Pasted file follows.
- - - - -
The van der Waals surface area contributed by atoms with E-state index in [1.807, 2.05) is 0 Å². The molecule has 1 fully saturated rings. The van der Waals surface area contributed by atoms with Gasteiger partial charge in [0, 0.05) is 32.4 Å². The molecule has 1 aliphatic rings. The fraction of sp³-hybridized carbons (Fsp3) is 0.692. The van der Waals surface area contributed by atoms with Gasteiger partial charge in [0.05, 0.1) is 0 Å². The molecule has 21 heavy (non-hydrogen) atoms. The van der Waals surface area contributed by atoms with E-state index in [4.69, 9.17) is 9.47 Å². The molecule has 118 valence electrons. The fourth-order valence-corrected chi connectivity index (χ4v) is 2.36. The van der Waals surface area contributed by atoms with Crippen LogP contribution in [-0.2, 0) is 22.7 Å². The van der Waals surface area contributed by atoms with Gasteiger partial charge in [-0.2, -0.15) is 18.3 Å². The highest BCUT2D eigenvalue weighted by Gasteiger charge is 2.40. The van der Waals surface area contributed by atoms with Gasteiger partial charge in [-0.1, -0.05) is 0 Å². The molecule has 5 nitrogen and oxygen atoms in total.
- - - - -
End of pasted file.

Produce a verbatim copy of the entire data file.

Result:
The van der Waals surface area contributed by atoms with E-state index in [1.807, 2.05) is 0 Å². The molecule has 1 fully saturated rings. The van der Waals surface area contributed by atoms with Gasteiger partial charge in [0, 0.05) is 32.4 Å². The molecule has 1 aliphatic rings. The fraction of sp³-hybridized carbons (Fsp3) is 0.692. The van der Waals surface area contributed by atoms with Gasteiger partial charge in [0.05, 0.1) is 0 Å². The molecule has 21 heavy (non-hydrogen) atoms. The van der Waals surface area contributed by atoms with E-state index in [4.69, 9.17) is 9.47 Å². The molecule has 118 valence electrons. The fourth-order valence-corrected chi connectivity index (χ4v) is 2.36. The van der Waals surface area contributed by atoms with Crippen LogP contribution in [-0.2, 0) is 22.7 Å². The van der Waals surface area contributed by atoms with Gasteiger partial charge in [-0.2, -0.15) is 18.3 Å². The highest BCUT2D eigenvalue weighted by Gasteiger charge is 2.40. The van der Waals surface area contributed by atoms with Gasteiger partial charge in [-0.1, -0.05) is 0 Å². The molecule has 5 nitrogen and oxygen atoms in total.